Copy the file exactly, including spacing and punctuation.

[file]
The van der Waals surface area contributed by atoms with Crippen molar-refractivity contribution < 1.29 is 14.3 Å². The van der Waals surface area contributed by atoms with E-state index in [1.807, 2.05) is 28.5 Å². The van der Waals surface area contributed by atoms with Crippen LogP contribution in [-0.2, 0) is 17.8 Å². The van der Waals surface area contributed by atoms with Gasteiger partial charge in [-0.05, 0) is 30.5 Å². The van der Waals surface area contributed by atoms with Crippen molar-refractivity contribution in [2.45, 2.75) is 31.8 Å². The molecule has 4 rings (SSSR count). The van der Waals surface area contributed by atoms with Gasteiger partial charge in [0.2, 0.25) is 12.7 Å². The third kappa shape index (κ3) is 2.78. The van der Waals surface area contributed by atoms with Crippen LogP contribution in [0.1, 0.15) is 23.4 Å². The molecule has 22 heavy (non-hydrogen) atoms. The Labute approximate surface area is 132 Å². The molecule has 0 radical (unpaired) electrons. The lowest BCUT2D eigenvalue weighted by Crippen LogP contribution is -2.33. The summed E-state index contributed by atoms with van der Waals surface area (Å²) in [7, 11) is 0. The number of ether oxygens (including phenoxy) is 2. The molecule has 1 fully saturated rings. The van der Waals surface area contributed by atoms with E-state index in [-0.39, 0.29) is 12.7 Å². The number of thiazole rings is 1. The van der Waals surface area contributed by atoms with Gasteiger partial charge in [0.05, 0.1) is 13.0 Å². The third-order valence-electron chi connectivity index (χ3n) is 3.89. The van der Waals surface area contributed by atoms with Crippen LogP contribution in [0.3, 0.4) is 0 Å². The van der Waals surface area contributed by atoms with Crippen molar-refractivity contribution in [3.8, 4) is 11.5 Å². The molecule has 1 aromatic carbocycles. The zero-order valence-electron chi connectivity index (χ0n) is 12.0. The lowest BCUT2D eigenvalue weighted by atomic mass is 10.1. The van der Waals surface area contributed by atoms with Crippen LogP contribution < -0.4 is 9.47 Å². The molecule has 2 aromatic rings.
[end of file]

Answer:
The van der Waals surface area contributed by atoms with Crippen molar-refractivity contribution < 1.29 is 14.3 Å². The van der Waals surface area contributed by atoms with E-state index in [1.807, 2.05) is 28.5 Å². The van der Waals surface area contributed by atoms with Crippen LogP contribution in [-0.2, 0) is 17.8 Å². The van der Waals surface area contributed by atoms with Gasteiger partial charge in [-0.05, 0) is 30.5 Å². The van der Waals surface area contributed by atoms with Crippen molar-refractivity contribution in [2.45, 2.75) is 31.8 Å². The molecule has 4 rings (SSSR count). The van der Waals surface area contributed by atoms with Gasteiger partial charge in [0.2, 0.25) is 12.7 Å². The third kappa shape index (κ3) is 2.78. The van der Waals surface area contributed by atoms with Crippen LogP contribution in [0.1, 0.15) is 23.4 Å². The molecule has 22 heavy (non-hydrogen) atoms. The Labute approximate surface area is 132 Å². The molecule has 0 radical (unpaired) electrons. The lowest BCUT2D eigenvalue weighted by Crippen LogP contribution is -2.33. The summed E-state index contributed by atoms with van der Waals surface area (Å²) in [7, 11) is 0. The number of ether oxygens (including phenoxy) is 2. The molecule has 1 fully saturated rings. The van der Waals surface area contributed by atoms with E-state index in [-0.39, 0.29) is 12.7 Å². The number of thiazole rings is 1. The van der Waals surface area contributed by atoms with Gasteiger partial charge in [0.05, 0.1) is 13.0 Å². The third-order valence-electron chi connectivity index (χ3n) is 3.89. The van der Waals surface area contributed by atoms with Crippen LogP contribution in [0.3, 0.4) is 0 Å². The van der Waals surface area contributed by atoms with Crippen molar-refractivity contribution in [3.8, 4) is 11.5 Å². The molecule has 1 aromatic carbocycles. The zero-order valence-electron chi connectivity index (χ0n) is 12.0. The lowest BCUT2D eigenvalue weighted by atomic mass is 10.1. The van der Waals surface area contributed by atoms with Crippen LogP contribution < -0.4 is 9.47 Å². The molecule has 2 aromatic rings.